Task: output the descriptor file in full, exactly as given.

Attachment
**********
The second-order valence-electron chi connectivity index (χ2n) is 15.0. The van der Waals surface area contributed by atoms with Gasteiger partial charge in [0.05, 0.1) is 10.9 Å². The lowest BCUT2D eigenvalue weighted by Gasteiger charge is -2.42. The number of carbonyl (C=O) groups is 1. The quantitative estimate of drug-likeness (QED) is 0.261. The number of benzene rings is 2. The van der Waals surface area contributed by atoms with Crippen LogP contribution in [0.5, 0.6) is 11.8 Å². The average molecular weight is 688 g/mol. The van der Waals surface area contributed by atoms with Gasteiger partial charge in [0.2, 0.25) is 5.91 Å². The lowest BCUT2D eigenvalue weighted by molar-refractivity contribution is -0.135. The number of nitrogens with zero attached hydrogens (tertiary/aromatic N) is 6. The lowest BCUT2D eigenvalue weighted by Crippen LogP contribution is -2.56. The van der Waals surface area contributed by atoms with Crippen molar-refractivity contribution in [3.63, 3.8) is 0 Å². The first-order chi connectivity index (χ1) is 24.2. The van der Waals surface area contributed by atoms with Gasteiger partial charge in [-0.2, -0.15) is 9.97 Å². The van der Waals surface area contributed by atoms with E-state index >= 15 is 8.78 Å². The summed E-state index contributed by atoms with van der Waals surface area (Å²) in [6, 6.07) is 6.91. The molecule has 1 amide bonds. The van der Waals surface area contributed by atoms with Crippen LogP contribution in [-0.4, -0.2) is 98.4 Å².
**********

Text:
The second-order valence-electron chi connectivity index (χ2n) is 15.0. The van der Waals surface area contributed by atoms with Gasteiger partial charge in [0.05, 0.1) is 10.9 Å². The lowest BCUT2D eigenvalue weighted by Gasteiger charge is -2.42. The number of carbonyl (C=O) groups is 1. The quantitative estimate of drug-likeness (QED) is 0.261. The number of benzene rings is 2. The van der Waals surface area contributed by atoms with Crippen LogP contribution in [0.5, 0.6) is 11.8 Å². The average molecular weight is 688 g/mol. The van der Waals surface area contributed by atoms with Gasteiger partial charge in [0.2, 0.25) is 5.91 Å². The lowest BCUT2D eigenvalue weighted by molar-refractivity contribution is -0.135. The number of nitrogens with zero attached hydrogens (tertiary/aromatic N) is 6. The lowest BCUT2D eigenvalue weighted by Crippen LogP contribution is -2.56. The van der Waals surface area contributed by atoms with Crippen molar-refractivity contribution in [3.63, 3.8) is 0 Å². The first-order chi connectivity index (χ1) is 24.2. The van der Waals surface area contributed by atoms with Gasteiger partial charge in [-0.2, -0.15) is 9.97 Å². The van der Waals surface area contributed by atoms with E-state index >= 15 is 8.78 Å². The summed E-state index contributed by atoms with van der Waals surface area (Å²) in [6, 6.07) is 6.91. The molecule has 1 amide bonds. The van der Waals surface area contributed by atoms with Crippen LogP contribution in [-0.4, -0.2) is 98.4 Å².